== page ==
Queenstown Airport has set a new record for international arrivals in one day.
But it’s only expected to stand for a matter of days.
Yesterday, 1540 passengers on 10 transtasman flights were ushered through Queenstown Airport’s $17 million international terminal, which opened last week.
That eclipsed last year’s one-day record of 1362, on 10 international flights, set in early July.
Airport chief executive Scott Paterson says: “I expect that record will be smashed on Saturday.”
Eleven transtasman flights are scheduled to arrive on Saturday, probably a result of the Australian school holidays.
Paterson says perhaps another 150 people might arrive on Saturday but he would be surprised if the one-day figure topped 1700.
“What we’re seeing is the international flights crossing the Tasman at very high load factors, which is great for this region and wonderful for our airline customers.”
The new terminal coped well with yesterday’s record arrivals, he says, adding: “There wouldn’t have been a lot of headroom.
“We’ve built it for a peak. This year we will be right at that peak.”
International passenger numbers to Queenstown surged in May, up 46 per cent to 18,156 passenger movements – while domestic passenger volumes lifted 10.2 per cent, to 65,300 movements.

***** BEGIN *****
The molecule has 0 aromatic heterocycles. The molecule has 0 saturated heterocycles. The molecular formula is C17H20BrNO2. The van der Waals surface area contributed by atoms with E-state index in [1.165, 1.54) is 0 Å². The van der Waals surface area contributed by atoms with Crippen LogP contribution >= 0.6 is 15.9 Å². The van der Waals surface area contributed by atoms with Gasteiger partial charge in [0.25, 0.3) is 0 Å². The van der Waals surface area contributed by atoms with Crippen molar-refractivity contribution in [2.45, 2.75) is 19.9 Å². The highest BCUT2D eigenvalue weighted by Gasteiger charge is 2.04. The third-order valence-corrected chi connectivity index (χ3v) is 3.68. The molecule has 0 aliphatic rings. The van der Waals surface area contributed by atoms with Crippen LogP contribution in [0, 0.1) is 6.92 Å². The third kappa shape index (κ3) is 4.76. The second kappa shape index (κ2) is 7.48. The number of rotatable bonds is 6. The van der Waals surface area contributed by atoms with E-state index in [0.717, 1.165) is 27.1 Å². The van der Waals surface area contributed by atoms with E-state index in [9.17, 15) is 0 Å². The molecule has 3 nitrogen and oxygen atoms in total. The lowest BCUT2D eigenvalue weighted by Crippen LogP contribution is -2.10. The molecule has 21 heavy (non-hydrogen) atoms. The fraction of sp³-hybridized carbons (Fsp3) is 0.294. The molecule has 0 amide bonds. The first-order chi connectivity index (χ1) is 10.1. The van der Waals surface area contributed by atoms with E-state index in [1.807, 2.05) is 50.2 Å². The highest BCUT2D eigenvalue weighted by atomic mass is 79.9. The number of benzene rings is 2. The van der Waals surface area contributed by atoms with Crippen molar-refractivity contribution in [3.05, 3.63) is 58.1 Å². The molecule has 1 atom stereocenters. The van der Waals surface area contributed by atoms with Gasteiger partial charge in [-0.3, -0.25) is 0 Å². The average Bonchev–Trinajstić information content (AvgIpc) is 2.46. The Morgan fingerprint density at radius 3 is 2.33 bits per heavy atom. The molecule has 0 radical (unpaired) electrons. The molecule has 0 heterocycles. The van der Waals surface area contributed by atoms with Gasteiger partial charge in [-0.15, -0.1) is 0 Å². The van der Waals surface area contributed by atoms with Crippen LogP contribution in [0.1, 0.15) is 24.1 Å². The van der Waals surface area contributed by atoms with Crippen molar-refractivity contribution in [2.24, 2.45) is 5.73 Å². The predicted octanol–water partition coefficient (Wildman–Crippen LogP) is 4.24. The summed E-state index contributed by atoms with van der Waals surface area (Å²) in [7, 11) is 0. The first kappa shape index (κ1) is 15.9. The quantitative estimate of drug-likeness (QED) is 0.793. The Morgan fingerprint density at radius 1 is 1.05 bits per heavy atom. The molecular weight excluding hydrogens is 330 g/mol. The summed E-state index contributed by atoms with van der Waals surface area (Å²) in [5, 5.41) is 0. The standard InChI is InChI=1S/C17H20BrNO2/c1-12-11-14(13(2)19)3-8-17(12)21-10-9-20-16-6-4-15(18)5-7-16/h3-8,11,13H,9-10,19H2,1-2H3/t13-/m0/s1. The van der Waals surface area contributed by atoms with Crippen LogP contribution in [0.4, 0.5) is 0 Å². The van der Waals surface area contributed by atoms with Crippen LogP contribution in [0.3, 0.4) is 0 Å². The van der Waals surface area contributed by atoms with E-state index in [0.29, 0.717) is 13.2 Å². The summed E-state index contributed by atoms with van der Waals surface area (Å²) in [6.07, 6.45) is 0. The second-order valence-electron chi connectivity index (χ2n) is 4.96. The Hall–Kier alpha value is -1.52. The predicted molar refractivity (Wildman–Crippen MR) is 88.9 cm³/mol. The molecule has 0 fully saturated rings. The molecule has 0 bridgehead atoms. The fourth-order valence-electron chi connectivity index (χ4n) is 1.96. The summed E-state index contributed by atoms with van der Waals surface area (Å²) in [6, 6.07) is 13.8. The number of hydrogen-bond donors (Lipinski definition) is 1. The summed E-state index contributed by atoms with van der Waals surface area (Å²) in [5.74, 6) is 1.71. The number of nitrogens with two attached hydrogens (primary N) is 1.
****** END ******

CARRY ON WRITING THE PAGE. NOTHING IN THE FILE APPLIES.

The increase in international numbers comes amid a pitched battle for domestic passengers.
Earlier this month, Qantas-owned Jetstar announced it was at least doubling its domestic routes.
Last week, Kiwi Regional Air confirmed it would provide a daily Dunedin-Queenstown service.
Those developments come after Air New Zealand’s announcement in April it expected to fly another 140,000 passengers to Queenstown, most of them on larger aircraft, from Auckland.
The airport company is 75.1 per cent owned by the Queenstown Lakes District Council and 24.9 per cent owned by Auckland Airport.
Queenstown Airport’s updated statement of intent will be considered at today’s full council meeting.
The document notes Queenstown Airport Corporation (QAC) is consulting airlines on aeronautical pricing and forecasts a 27 per cent lift in after-tax net profit from $8.3 million in the next financial year to $10.5 million.
Last year’s after-tax net profit was $6.6 million. Comments added to the statement of intent said: “Land constraints and competing land uses will inevitably result in QAC having to make some tough decisions and trade-offs in order to accommodate demand and provide a safe and streamlined customer experience.”
Otago Daily Times